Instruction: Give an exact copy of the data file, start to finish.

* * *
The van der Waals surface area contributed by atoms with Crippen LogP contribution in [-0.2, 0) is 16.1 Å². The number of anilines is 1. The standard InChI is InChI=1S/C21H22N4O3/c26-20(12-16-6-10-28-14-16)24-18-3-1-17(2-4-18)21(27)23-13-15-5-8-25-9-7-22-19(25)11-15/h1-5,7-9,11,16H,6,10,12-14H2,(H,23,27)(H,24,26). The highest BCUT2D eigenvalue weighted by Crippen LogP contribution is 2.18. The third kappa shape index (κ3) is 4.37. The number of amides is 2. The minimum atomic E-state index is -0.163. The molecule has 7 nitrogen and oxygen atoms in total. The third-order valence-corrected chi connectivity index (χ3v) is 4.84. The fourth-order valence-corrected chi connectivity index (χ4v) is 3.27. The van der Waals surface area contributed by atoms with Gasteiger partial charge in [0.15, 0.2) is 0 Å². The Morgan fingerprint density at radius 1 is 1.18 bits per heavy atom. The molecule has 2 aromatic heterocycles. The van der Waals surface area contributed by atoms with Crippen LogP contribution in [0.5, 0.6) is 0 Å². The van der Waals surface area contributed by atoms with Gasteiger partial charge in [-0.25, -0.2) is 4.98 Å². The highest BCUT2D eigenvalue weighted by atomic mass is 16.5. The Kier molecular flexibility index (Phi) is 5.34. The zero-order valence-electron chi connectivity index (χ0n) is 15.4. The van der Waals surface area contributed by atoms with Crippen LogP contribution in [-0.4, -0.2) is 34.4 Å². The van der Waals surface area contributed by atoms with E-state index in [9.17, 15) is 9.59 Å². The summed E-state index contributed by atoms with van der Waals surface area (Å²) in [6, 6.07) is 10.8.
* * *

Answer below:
The van der Waals surface area contributed by atoms with Crippen LogP contribution in [-0.2, 0) is 16.1 Å². The number of anilines is 1. The standard InChI is InChI=1S/C21H22N4O3/c26-20(12-16-6-10-28-14-16)24-18-3-1-17(2-4-18)21(27)23-13-15-5-8-25-9-7-22-19(25)11-15/h1-5,7-9,11,16H,6,10,12-14H2,(H,23,27)(H,24,26). The highest BCUT2D eigenvalue weighted by Crippen LogP contribution is 2.18. The third kappa shape index (κ3) is 4.37. The number of amides is 2. The minimum atomic E-state index is -0.163. The molecule has 7 nitrogen and oxygen atoms in total. The third-order valence-corrected chi connectivity index (χ3v) is 4.84. The fourth-order valence-corrected chi connectivity index (χ4v) is 3.27. The van der Waals surface area contributed by atoms with Gasteiger partial charge in [0.15, 0.2) is 0 Å². The Morgan fingerprint density at radius 1 is 1.18 bits per heavy atom. The molecule has 2 aromatic heterocycles. The van der Waals surface area contributed by atoms with Crippen LogP contribution in [0.5, 0.6) is 0 Å². The van der Waals surface area contributed by atoms with Gasteiger partial charge in [-0.25, -0.2) is 4.98 Å². The highest BCUT2D eigenvalue weighted by atomic mass is 16.5. The Kier molecular flexibility index (Phi) is 5.34. The zero-order valence-electron chi connectivity index (χ0n) is 15.4. The van der Waals surface area contributed by atoms with Crippen LogP contribution in [-0.4, -0.2) is 34.4 Å². The van der Waals surface area contributed by atoms with E-state index in [9.17, 15) is 9.59 Å². The summed E-state index contributed by atoms with van der Waals surface area (Å²) in [6, 6.07) is 10.8.